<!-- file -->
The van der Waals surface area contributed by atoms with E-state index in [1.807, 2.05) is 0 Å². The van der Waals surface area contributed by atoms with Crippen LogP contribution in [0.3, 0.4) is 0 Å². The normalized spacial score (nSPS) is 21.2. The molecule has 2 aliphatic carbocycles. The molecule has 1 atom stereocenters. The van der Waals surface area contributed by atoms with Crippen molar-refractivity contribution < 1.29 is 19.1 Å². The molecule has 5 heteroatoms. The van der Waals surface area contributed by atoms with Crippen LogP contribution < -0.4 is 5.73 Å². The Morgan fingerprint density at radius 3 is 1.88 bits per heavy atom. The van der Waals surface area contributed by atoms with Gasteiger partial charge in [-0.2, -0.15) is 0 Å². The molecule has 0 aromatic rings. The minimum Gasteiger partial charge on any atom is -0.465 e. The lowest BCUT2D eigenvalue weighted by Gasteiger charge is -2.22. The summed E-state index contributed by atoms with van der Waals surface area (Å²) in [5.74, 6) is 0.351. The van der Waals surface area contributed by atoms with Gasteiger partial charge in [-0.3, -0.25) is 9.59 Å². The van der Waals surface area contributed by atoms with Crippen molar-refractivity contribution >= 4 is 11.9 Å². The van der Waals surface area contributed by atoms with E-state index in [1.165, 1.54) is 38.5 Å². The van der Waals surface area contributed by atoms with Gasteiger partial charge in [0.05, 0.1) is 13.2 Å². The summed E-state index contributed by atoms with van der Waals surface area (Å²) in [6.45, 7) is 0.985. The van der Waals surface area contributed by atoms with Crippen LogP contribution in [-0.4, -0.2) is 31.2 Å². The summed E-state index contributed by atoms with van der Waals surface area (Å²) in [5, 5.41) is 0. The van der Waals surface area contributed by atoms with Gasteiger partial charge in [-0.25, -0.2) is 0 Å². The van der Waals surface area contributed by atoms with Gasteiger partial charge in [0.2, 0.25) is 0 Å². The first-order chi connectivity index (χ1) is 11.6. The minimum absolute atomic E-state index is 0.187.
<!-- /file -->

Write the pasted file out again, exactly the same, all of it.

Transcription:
The van der Waals surface area contributed by atoms with E-state index in [1.807, 2.05) is 0 Å². The van der Waals surface area contributed by atoms with Crippen LogP contribution in [0.3, 0.4) is 0 Å². The normalized spacial score (nSPS) is 21.2. The molecule has 2 aliphatic carbocycles. The molecule has 1 atom stereocenters. The van der Waals surface area contributed by atoms with Crippen molar-refractivity contribution < 1.29 is 19.1 Å². The molecule has 5 heteroatoms. The van der Waals surface area contributed by atoms with Crippen LogP contribution < -0.4 is 5.73 Å². The Morgan fingerprint density at radius 3 is 1.88 bits per heavy atom. The van der Waals surface area contributed by atoms with Gasteiger partial charge in [-0.2, -0.15) is 0 Å². The molecule has 0 aromatic rings. The minimum Gasteiger partial charge on any atom is -0.465 e. The lowest BCUT2D eigenvalue weighted by Gasteiger charge is -2.22. The summed E-state index contributed by atoms with van der Waals surface area (Å²) in [5.74, 6) is 0.351. The van der Waals surface area contributed by atoms with Gasteiger partial charge in [-0.3, -0.25) is 9.59 Å². The van der Waals surface area contributed by atoms with Crippen molar-refractivity contribution >= 4 is 11.9 Å². The van der Waals surface area contributed by atoms with E-state index in [1.165, 1.54) is 38.5 Å². The van der Waals surface area contributed by atoms with Gasteiger partial charge in [0.05, 0.1) is 13.2 Å². The summed E-state index contributed by atoms with van der Waals surface area (Å²) in [6.45, 7) is 0.985. The van der Waals surface area contributed by atoms with Crippen LogP contribution in [-0.4, -0.2) is 31.2 Å². The summed E-state index contributed by atoms with van der Waals surface area (Å²) in [5, 5.41) is 0. The van der Waals surface area contributed by atoms with Gasteiger partial charge in [-0.25, -0.2) is 0 Å². The van der Waals surface area contributed by atoms with Gasteiger partial charge in [0.2, 0.25) is 0 Å². The first-order chi connectivity index (χ1) is 11.6. The minimum absolute atomic E-state index is 0.187.